If, like many manufacturing plant department managers, you spend long hours at a video display terminal (VDT), you won't be surprised to learn that eye and vision problems are the most common health complaints of VDT users. Typical symptoms include: eye fatigue or eye strain; blurred vision; burning, itching or tearing eyes; temporary change in the ability to see colors; and headaches. Although the experts have not found a connection between VDT use and long-term damage to the eyes, many people feel that their vision has worsened after working with VDTs.
Among the most common factors for headaches, eye, and vision problems are the following:
- unclear, flickering, or too-small characters
- reflections and screen glare
- light that is too bright
- being too close to, or far from, the screen
- too much time spent looking at the screen
- stressful working conditions
The basic problem is that human eyes were created for seeing most efficiently at a distance. But VDT work requires intense use of the eyes at close range for long periods of time. That fact alone can strain the eyes and cause vision problems, loss of productivity, and a drop in morale for workers. The problem can be made worse if one has an incorrect eyeglass or contact lens prescription that blurs the vision slightly. People who have trouble maintaining focus or who have difficulty with eye coordination may find the problems are aggravated by VDT use.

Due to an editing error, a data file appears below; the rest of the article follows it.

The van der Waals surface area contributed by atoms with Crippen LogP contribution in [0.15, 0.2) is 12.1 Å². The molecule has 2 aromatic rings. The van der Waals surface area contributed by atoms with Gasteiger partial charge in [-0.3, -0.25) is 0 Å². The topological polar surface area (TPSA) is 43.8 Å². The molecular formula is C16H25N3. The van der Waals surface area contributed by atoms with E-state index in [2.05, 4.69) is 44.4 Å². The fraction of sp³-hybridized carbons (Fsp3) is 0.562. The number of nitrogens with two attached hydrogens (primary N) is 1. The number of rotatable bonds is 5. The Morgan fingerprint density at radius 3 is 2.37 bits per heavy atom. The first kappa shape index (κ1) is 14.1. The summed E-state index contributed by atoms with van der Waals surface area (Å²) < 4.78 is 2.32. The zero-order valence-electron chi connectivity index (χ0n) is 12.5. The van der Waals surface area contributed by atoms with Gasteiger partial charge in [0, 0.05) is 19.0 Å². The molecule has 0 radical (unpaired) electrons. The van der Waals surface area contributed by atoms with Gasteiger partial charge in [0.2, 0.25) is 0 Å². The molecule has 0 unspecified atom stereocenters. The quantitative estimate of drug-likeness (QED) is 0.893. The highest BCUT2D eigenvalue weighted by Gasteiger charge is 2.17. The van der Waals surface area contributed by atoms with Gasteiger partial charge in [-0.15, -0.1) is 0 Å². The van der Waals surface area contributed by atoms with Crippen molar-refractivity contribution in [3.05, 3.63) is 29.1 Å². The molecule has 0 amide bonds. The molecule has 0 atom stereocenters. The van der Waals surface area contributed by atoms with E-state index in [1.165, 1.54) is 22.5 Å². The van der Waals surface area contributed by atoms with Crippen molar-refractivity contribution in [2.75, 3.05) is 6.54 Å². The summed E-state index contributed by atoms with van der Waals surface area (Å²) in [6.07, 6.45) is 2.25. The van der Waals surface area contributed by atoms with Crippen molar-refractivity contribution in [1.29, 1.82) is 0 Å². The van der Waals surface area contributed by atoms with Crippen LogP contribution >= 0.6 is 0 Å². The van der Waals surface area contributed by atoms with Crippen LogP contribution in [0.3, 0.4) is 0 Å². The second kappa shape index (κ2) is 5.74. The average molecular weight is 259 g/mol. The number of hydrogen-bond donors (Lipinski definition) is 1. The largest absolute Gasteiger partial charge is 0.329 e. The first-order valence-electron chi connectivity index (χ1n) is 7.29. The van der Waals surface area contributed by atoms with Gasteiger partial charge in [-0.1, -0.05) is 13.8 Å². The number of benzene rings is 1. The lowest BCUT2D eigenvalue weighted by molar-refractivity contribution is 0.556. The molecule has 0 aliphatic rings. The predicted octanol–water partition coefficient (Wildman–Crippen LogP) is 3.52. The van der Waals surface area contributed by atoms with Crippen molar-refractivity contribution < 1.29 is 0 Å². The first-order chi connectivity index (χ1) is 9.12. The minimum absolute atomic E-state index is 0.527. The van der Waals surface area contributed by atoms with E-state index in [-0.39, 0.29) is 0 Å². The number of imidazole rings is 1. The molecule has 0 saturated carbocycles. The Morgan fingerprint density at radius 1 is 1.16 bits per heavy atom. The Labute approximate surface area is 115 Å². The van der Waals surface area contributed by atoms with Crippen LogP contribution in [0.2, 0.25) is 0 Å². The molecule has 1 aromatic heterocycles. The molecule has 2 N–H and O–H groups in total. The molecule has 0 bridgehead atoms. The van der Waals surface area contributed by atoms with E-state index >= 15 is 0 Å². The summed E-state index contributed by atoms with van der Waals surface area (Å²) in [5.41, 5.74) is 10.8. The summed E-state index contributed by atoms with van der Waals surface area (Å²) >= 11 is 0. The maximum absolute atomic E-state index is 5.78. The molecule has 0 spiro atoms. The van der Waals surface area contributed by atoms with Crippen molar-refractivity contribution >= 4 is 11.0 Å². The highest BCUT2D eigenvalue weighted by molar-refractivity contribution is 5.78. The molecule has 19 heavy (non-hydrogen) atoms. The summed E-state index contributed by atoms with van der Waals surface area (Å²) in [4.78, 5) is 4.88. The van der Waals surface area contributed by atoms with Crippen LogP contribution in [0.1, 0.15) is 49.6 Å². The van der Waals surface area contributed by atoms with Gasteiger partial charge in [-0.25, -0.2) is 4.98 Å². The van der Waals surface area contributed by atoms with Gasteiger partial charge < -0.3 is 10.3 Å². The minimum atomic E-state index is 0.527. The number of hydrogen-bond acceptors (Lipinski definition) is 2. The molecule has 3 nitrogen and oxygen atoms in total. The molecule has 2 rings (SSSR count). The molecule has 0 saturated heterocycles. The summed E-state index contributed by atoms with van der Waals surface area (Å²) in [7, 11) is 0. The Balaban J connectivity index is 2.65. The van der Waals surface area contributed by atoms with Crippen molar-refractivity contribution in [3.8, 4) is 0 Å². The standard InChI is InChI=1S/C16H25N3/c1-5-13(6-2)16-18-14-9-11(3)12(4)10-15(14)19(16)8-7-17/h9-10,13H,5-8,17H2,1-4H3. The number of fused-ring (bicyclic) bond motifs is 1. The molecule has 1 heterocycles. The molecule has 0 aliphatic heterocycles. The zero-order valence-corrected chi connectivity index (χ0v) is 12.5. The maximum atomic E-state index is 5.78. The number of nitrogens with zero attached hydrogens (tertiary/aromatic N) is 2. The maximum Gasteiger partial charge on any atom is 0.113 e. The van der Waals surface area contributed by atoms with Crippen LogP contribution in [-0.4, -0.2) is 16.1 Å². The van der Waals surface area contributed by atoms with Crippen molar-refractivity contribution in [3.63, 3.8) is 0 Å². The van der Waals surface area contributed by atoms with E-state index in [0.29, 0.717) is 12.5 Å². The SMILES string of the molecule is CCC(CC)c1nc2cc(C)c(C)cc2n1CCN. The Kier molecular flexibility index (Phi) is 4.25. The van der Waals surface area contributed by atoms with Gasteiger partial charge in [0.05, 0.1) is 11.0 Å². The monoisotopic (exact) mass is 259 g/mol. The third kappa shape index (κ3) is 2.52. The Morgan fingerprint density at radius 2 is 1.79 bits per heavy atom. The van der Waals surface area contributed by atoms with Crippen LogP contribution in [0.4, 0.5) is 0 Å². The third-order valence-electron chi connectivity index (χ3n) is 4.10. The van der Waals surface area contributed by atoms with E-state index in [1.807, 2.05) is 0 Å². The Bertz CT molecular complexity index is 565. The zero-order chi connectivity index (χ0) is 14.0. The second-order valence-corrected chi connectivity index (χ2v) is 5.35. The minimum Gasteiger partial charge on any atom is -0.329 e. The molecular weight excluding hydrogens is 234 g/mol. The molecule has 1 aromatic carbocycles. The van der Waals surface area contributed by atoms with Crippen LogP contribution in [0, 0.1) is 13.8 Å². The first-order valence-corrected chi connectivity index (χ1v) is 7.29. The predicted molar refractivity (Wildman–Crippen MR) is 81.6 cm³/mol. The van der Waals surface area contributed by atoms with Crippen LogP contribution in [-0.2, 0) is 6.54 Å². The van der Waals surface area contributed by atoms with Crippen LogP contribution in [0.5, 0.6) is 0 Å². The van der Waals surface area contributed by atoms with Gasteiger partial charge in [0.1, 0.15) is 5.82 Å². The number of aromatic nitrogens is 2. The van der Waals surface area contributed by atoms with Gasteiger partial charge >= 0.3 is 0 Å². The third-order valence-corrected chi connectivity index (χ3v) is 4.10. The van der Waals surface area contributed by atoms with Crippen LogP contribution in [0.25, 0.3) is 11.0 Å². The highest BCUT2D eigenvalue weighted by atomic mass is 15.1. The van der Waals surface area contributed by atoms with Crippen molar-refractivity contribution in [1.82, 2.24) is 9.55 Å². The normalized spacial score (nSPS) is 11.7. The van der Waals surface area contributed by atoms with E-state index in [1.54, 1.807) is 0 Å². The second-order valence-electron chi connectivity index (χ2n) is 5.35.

Eye on solutions
The good news, say the experts, is that most VDT-related vision problems can be solved with proper workstation planning, good work habits and professional eye care. The National Institute for Occupational Safety and Health (NIOSH) has recommended that all VDT users have periodic vision exams. Workers should be encouraged to note any vision irregularities and report these to the professional giving the eye exam.
Consider these recommendations to promote good visual health:
n Take a break! NIOSH recommends taking a 15-minute alternate-task break every hour for full-time VDT users.
n Use proper lighting. Lighting can have a significant impact on visual comfort and efficiency.
n VDT lighting should be about 20 or 50 foot candles, about half the level used in most offices. Lower lighting can be achieved by using fewer bulbs or fluorescent tubes. Another choice is to install low intensity tubes or use dimmer switches.
n The brightness of the surroundings should closely match the brightness of the VDT screen. The contrast between characters on the screen and the screen background should be high.
n Try to minimize reflected glare on VDT screens, use window shades or drapes to block out excessive sunlight. Antiglare screens are another good choice. To test for glare problems, place a small mirror on the VDT screen. You should not be able to see any light bulbs or windows, which could act as a source of glare. Move the VDT to eliminate the problem.
Look at your workstation
A visually oriented workstation is an important means of preventing vision problems. The following tips can make a significant difference:
Use an adjustable chair that enables you to sit at a proper angle and distance from the VDT screen. The screen itself should be positioned 16 to 30 inches from the eyes, with the top just below eye level.
Choose a VDT that swivels and tilts, has a detachable keyboard, and has both contrast and brightness controls for the screen.
Place reference material on an adjustable copy holder close to the screen and within the same viewing distance.
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